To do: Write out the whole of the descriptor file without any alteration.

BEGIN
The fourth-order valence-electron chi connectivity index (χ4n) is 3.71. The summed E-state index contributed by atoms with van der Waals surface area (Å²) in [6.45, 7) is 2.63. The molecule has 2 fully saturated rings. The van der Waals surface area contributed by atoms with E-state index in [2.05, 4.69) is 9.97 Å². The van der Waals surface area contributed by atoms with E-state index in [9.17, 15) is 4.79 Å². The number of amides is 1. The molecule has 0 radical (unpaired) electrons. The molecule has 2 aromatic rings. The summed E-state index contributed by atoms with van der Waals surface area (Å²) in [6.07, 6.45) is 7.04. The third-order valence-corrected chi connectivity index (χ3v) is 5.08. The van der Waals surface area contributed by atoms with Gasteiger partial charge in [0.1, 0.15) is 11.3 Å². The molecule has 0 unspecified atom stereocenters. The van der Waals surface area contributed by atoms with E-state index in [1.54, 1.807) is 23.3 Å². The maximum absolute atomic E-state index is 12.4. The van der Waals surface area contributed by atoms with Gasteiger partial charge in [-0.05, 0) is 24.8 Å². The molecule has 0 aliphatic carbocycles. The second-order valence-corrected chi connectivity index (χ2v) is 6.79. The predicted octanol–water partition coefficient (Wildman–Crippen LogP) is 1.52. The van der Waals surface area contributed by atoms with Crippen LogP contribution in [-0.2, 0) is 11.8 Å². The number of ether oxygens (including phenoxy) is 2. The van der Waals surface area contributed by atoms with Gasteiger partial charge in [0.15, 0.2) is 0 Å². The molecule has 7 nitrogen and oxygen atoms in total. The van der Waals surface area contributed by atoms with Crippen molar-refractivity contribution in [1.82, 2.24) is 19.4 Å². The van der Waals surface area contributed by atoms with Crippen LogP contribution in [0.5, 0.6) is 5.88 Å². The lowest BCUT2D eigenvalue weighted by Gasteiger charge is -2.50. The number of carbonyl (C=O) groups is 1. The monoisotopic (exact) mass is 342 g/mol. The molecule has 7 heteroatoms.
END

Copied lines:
The fourth-order valence-electron chi connectivity index (χ4n) is 3.71. The summed E-state index contributed by atoms with van der Waals surface area (Å²) in [6.45, 7) is 2.63. The molecule has 2 fully saturated rings. The van der Waals surface area contributed by atoms with E-state index in [2.05, 4.69) is 9.97 Å². The van der Waals surface area contributed by atoms with E-state index in [9.17, 15) is 4.79 Å². The number of amides is 1. The molecule has 0 radical (unpaired) electrons. The molecule has 2 aromatic rings. The summed E-state index contributed by atoms with van der Waals surface area (Å²) in [6.07, 6.45) is 7.04. The third-order valence-corrected chi connectivity index (χ3v) is 5.08. The van der Waals surface area contributed by atoms with Gasteiger partial charge in [0.1, 0.15) is 11.3 Å². The molecule has 0 unspecified atom stereocenters. The van der Waals surface area contributed by atoms with E-state index in [1.54, 1.807) is 23.3 Å². The maximum absolute atomic E-state index is 12.4. The van der Waals surface area contributed by atoms with Gasteiger partial charge in [-0.05, 0) is 24.8 Å². The molecule has 0 aliphatic carbocycles. The second-order valence-corrected chi connectivity index (χ2v) is 6.79. The predicted octanol–water partition coefficient (Wildman–Crippen LogP) is 1.52. The van der Waals surface area contributed by atoms with Crippen LogP contribution in [-0.2, 0) is 11.8 Å². The number of ether oxygens (including phenoxy) is 2. The van der Waals surface area contributed by atoms with Gasteiger partial charge in [0.15, 0.2) is 0 Å². The molecule has 7 nitrogen and oxygen atoms in total. The van der Waals surface area contributed by atoms with Crippen molar-refractivity contribution in [1.82, 2.24) is 19.4 Å². The van der Waals surface area contributed by atoms with Crippen LogP contribution in [0.5, 0.6) is 5.88 Å². The lowest BCUT2D eigenvalue weighted by Gasteiger charge is -2.50. The number of carbonyl (C=O) groups is 1. The monoisotopic (exact) mass is 342 g/mol. The molecule has 7 heteroatoms.